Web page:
2015 SEABA Championship Micro-Preview

There are three FIBA Asia Championship tickets up for grabs in the 2015 SEABA Championship, ,which will be held in Singapore next week. The Philippines, dubbed the Gilas Cadets, are the clear favorites, especially since they have naturalized big man Marcus Douthit, who is easily the biggest player in the competition, and with Thailand skipping this joust, it’s clear that the other two FIBA Asia slots will be contested by Malaysia, Indonesia, and home team Singapore.

There are two other nations in the tournament - Laos and Brunei - but neither one presents a significant threat to put a dent in the pecking order.

Having said that, let’s take a glance at each of the four contenders’ rosters and try to give a reasonable prognosis for their upcoming performances.

Marcus Douthit - 6’11 (210cm) - C
Kiefer Ravena - 5’11 (189cm)  - G
Ray Parks - 6’4 (192cm) - G/F
Scottie Thompson - 6’1 (185cm) - G
Glenn Khobuntin - 6’3 (190cm) - F
Troy Rosario - 6’7 (200cm) - F/C
Almond Vosotros - 5’10 (178cm) - G
Norbert Torres - 6’6 (197cm) - C/F
Mac Belo - 6’3 (190cm) - F
Russel Escoto - 6’6 (197cm) - C
Jio Jalalon - 5’10 (178cm) - PG
Kevin Ferrer - 6’4 (192cm) - SF

Kiefer Ravena is expected to have a big role for Gilas in the 2015 SEABA tournament.
(image by Paul Mata/Sports5)

Marcus Douthit should be a tower of strength for the national side.
(image from FIBA Asia)

Ray Parks returns to national duty, and he should have a breakout performance.
(image by Rogelio Amat)

Despite the fact this team is composed of amateur and semi-pro stars, it should still prove to be too tough for any other SEABA squad to handle. The Gilas Cadets would be good enough with an all-homegrown cast, but by adding Douthit and having former FIBA World Championship coach Tab Baldwin calling the shots, there really seems to be no beating the Filipinos. Most of the players on this roster are projected to be high on the wishlist of PBA clubs for the 2015 and 2016 draft classes, which means we are going to have a glimpse of just how bright the future of Philippine basketball is going to be.

Chin Hong Tan - 6’1 (184cm) - G/F
Hanbin Ng - 6’4 (192cm) - G/F
Kelvin Lim - G
Larry Liew - 6’3 (190cm) - G
Delvin Goh - 6’7 (199cm) - C
Qing Huang Toh - 6’0 (182cm) - G
Wu Qingde - 6’2 (187cm) - G
Desmond Oh - 5’10 (178cm) - G/F
Wei Long Wong - 5’9 (174cm) - G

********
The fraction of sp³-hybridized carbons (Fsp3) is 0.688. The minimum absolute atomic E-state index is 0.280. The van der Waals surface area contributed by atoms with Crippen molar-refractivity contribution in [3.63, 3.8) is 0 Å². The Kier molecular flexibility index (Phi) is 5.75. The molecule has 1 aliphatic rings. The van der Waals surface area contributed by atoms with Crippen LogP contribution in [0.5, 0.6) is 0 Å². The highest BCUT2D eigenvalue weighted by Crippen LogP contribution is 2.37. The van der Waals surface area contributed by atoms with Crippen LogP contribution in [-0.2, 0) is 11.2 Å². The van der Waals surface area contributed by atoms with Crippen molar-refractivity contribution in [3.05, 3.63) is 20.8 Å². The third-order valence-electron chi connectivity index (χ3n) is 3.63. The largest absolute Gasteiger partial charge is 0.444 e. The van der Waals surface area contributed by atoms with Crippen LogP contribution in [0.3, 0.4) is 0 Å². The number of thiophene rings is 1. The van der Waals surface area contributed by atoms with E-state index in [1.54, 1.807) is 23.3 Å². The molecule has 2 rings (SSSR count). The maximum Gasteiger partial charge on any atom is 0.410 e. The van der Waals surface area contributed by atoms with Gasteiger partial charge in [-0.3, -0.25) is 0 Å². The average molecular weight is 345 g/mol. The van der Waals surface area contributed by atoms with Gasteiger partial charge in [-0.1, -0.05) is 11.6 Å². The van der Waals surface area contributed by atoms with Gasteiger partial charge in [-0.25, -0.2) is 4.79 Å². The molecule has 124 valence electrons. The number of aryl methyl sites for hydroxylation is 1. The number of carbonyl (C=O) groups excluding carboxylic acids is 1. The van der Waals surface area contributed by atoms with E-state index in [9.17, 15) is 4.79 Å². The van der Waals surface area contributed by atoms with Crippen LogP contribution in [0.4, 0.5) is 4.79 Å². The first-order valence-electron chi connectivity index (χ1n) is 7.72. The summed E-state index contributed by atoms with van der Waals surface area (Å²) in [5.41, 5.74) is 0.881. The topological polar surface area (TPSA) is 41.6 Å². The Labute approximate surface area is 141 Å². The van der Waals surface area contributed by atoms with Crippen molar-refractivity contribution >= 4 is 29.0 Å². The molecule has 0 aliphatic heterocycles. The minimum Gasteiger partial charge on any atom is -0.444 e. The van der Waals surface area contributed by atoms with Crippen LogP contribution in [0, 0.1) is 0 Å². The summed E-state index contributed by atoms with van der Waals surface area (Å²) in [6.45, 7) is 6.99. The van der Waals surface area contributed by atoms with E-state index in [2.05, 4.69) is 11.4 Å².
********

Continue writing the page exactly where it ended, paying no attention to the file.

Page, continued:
Leon Kwek - G/F
Russel Low - 6’5 (195cm) - C
Yeong Wooi Khaw - 6’4 (192cm) - F

Wei Long Wong should be the home team's #1 scoring option.
(image by Peh Siong San/SSC)

6'7 Delvin Goh is going to be Singapore's main man in the middle.
(image from SEABA)

This team has a nice sprinkling of veterans and young guns, but any keen FIBA Asia observer should see that the main weapons remain to be wingmen Wei Long Wong and Hanbin Ng, while 6’7 Delvin Goh should do a solid job patrolling the paint. They will still be a tad overmatched against the Filipinos, but, having copped bronze in the 2013 SEA Games and gold in the 2014 SEABA Cup, the Singaporeans have tons of confidence that should push them to be the overwhelming favorites against the rest of the field.

Firman Nugroho - 6’7 (200cm) - C
Hans Abraham - 6’0 (182cm) - SG
Juan Kokodiputra - 6’5 (194cm) - PF
Steven Oei - 6’5 (194cm) - PF
Luthfianes Gunawan - 6’5 (195cm) - PF
Muhamad Wardana - 6’5 (195cm) - C
Muhamad Aziz - 6’3 (190cm) - SG
Azzaryan Pradithya - 6’0 (182cm) - SG
Respati Pamungkas - 6’0 (182cm) - SG
Restu Purnomo - 6’4 (192cm) - SF
Yanuar Priasmoro - 6’3 (190cm) - F
Yo Sua - 5’11 (180cm) - PG

Respati Pamungkas will be one of the Indons' main weapons.
(image from NBL Indonesia)

6'7 Firman Nugroho is poised to be Indonesia's top big man.
(image from NBL Indonesia)

This is a curious little collection of talent for Indonesia, especially since most of them will play at this level for the first time. There are exactly ZERO guys on this roster who played in the 2014 SEABA Cup and 2014 FIBA Asia Cup, and with nobody older than 26, experience isn’t this team’s strong point. The Indons look to have good size, though, and they should match up well with Indonesia and Malaysia, and even the Philippines minus Douthit. The guys to watch out for are Respati Pamungkas and Yo Sua, who are among the Indonesian league’s best scorers. They won’t be favorites to be gold medal contenders, but they should have the advantage over the next team we’ll look at.

Chee Huei Liaw - 6’2 (187cm) - G/F
Chee Kheun Ma - 6’0 (182cm) - G
Eng Heng Soo - 6’0 (182cm) - G
Ivan Yeo - 6’4 (192cm) - F
Kok Huo Teo - 5’10 (178cm) - PG
Lok Seng Mak - 6’5 (195cm) - C
Sing Tee Ng - 5’11 (180cm) - G
Tian Yuan Kuek - 6’7 (200cm) - C
Way Tek Koh - 6’4 (192cm) - F/C
Wei Hong Choo - 6’5 (195cm) - C
Wen Keong Tong - 6’0 (182cm) - G
Vincent Choong - F

Like the Singaporeans and Indons, Malaysia is coming in with a lot of hot-blooded young talent. Veterans Koh Way Tek and Eng Heng Soo are the ones who will lead this bunch, but their expectations shouldn’t be set too high. There’s hardly anyone here who can carry the team on his shoulders to win, but, as always, it would be wise not to underestimate them. Malaysia should be competitive in this tourney, but it would be a mild shocker if they make it to the top three.

Tian Yuan Kuek should be one of the reliable players for Malaysia.
(image from FIBA Asia)

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